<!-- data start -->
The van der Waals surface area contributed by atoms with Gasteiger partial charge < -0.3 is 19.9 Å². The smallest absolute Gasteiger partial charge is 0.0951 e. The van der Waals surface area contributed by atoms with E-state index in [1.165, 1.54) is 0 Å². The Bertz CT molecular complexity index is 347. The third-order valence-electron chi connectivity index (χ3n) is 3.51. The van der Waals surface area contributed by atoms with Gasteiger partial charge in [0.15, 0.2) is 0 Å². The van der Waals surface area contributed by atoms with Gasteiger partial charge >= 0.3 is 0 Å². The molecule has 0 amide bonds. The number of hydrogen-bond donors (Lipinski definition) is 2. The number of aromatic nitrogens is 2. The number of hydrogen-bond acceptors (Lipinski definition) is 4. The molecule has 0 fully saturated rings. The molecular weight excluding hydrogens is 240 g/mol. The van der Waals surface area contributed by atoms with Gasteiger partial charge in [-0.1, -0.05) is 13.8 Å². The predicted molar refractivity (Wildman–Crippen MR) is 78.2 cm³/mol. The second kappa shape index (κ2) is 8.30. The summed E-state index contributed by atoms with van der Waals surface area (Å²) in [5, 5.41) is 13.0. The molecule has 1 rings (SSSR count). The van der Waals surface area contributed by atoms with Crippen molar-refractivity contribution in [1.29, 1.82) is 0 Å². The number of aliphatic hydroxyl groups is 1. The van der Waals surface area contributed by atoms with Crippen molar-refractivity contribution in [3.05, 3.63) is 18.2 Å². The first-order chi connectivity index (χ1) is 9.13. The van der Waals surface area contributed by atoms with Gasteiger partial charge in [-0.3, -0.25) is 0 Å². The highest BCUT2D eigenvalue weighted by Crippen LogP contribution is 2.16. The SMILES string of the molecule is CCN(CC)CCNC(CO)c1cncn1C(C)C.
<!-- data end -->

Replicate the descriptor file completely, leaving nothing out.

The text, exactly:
The van der Waals surface area contributed by atoms with Gasteiger partial charge < -0.3 is 19.9 Å². The smallest absolute Gasteiger partial charge is 0.0951 e. The van der Waals surface area contributed by atoms with E-state index in [1.165, 1.54) is 0 Å². The Bertz CT molecular complexity index is 347. The third-order valence-electron chi connectivity index (χ3n) is 3.51. The van der Waals surface area contributed by atoms with Gasteiger partial charge in [0.15, 0.2) is 0 Å². The van der Waals surface area contributed by atoms with Gasteiger partial charge >= 0.3 is 0 Å². The molecule has 0 amide bonds. The number of hydrogen-bond donors (Lipinski definition) is 2. The number of aromatic nitrogens is 2. The number of hydrogen-bond acceptors (Lipinski definition) is 4. The molecule has 0 fully saturated rings. The molecular weight excluding hydrogens is 240 g/mol. The van der Waals surface area contributed by atoms with Gasteiger partial charge in [-0.1, -0.05) is 13.8 Å². The predicted molar refractivity (Wildman–Crippen MR) is 78.2 cm³/mol. The second kappa shape index (κ2) is 8.30. The summed E-state index contributed by atoms with van der Waals surface area (Å²) in [5, 5.41) is 13.0. The molecule has 1 rings (SSSR count). The van der Waals surface area contributed by atoms with Crippen molar-refractivity contribution in [1.29, 1.82) is 0 Å². The number of aliphatic hydroxyl groups is 1. The van der Waals surface area contributed by atoms with Crippen molar-refractivity contribution in [3.05, 3.63) is 18.2 Å². The first-order chi connectivity index (χ1) is 9.13. The van der Waals surface area contributed by atoms with Gasteiger partial charge in [-0.3, -0.25) is 0 Å². The highest BCUT2D eigenvalue weighted by Crippen LogP contribution is 2.16. The SMILES string of the molecule is CCN(CC)CCNC(CO)c1cncn1C(C)C.